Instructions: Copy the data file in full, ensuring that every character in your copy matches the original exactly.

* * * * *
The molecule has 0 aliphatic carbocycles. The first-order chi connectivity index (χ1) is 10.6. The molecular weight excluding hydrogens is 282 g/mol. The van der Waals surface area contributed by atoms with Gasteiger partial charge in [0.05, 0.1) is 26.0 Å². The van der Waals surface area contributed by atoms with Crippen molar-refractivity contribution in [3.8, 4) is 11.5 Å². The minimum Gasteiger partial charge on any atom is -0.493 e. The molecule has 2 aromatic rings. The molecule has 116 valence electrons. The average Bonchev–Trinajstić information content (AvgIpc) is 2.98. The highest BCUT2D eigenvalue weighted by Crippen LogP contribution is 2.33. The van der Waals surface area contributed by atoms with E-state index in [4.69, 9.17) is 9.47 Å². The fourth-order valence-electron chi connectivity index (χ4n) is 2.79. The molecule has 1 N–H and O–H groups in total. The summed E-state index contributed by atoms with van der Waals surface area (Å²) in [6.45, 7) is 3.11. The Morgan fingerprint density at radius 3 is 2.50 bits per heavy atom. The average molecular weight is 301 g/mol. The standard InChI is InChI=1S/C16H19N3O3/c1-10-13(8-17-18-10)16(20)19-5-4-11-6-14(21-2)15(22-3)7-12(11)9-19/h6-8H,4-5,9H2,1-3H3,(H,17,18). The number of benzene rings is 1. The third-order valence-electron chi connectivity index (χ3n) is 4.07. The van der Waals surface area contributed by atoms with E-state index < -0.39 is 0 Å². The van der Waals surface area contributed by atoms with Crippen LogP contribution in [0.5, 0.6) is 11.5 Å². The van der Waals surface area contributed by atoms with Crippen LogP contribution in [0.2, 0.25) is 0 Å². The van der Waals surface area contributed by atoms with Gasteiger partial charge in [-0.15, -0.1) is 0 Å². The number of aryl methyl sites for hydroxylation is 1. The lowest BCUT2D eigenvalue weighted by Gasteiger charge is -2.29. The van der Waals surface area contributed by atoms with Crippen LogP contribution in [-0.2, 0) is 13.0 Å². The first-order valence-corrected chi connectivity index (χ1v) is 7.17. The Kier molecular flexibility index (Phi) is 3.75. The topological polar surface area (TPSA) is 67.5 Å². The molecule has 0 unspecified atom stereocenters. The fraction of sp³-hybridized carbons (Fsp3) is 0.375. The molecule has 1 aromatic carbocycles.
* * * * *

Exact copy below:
The molecule has 0 aliphatic carbocycles. The first-order chi connectivity index (χ1) is 10.6. The molecular weight excluding hydrogens is 282 g/mol. The van der Waals surface area contributed by atoms with Gasteiger partial charge in [0.05, 0.1) is 26.0 Å². The van der Waals surface area contributed by atoms with Crippen molar-refractivity contribution in [3.8, 4) is 11.5 Å². The minimum Gasteiger partial charge on any atom is -0.493 e. The molecule has 2 aromatic rings. The molecule has 116 valence electrons. The average Bonchev–Trinajstić information content (AvgIpc) is 2.98. The highest BCUT2D eigenvalue weighted by Crippen LogP contribution is 2.33. The van der Waals surface area contributed by atoms with E-state index in [4.69, 9.17) is 9.47 Å². The fourth-order valence-electron chi connectivity index (χ4n) is 2.79. The molecule has 1 N–H and O–H groups in total. The summed E-state index contributed by atoms with van der Waals surface area (Å²) in [6.45, 7) is 3.11. The Morgan fingerprint density at radius 3 is 2.50 bits per heavy atom. The average molecular weight is 301 g/mol. The standard InChI is InChI=1S/C16H19N3O3/c1-10-13(8-17-18-10)16(20)19-5-4-11-6-14(21-2)15(22-3)7-12(11)9-19/h6-8H,4-5,9H2,1-3H3,(H,17,18). The number of benzene rings is 1. The third-order valence-electron chi connectivity index (χ3n) is 4.07. The van der Waals surface area contributed by atoms with E-state index < -0.39 is 0 Å². The van der Waals surface area contributed by atoms with Crippen LogP contribution in [0.5, 0.6) is 11.5 Å². The van der Waals surface area contributed by atoms with Crippen LogP contribution in [0.2, 0.25) is 0 Å². The van der Waals surface area contributed by atoms with Gasteiger partial charge in [-0.15, -0.1) is 0 Å². The number of aryl methyl sites for hydroxylation is 1. The lowest BCUT2D eigenvalue weighted by Gasteiger charge is -2.29. The van der Waals surface area contributed by atoms with Crippen LogP contribution in [-0.2, 0) is 13.0 Å². The first-order valence-corrected chi connectivity index (χ1v) is 7.17. The Kier molecular flexibility index (Phi) is 3.75. The topological polar surface area (TPSA) is 67.5 Å². The molecule has 0 unspecified atom stereocenters. The fraction of sp³-hybridized carbons (Fsp3) is 0.375. The molecule has 1 aromatic carbocycles.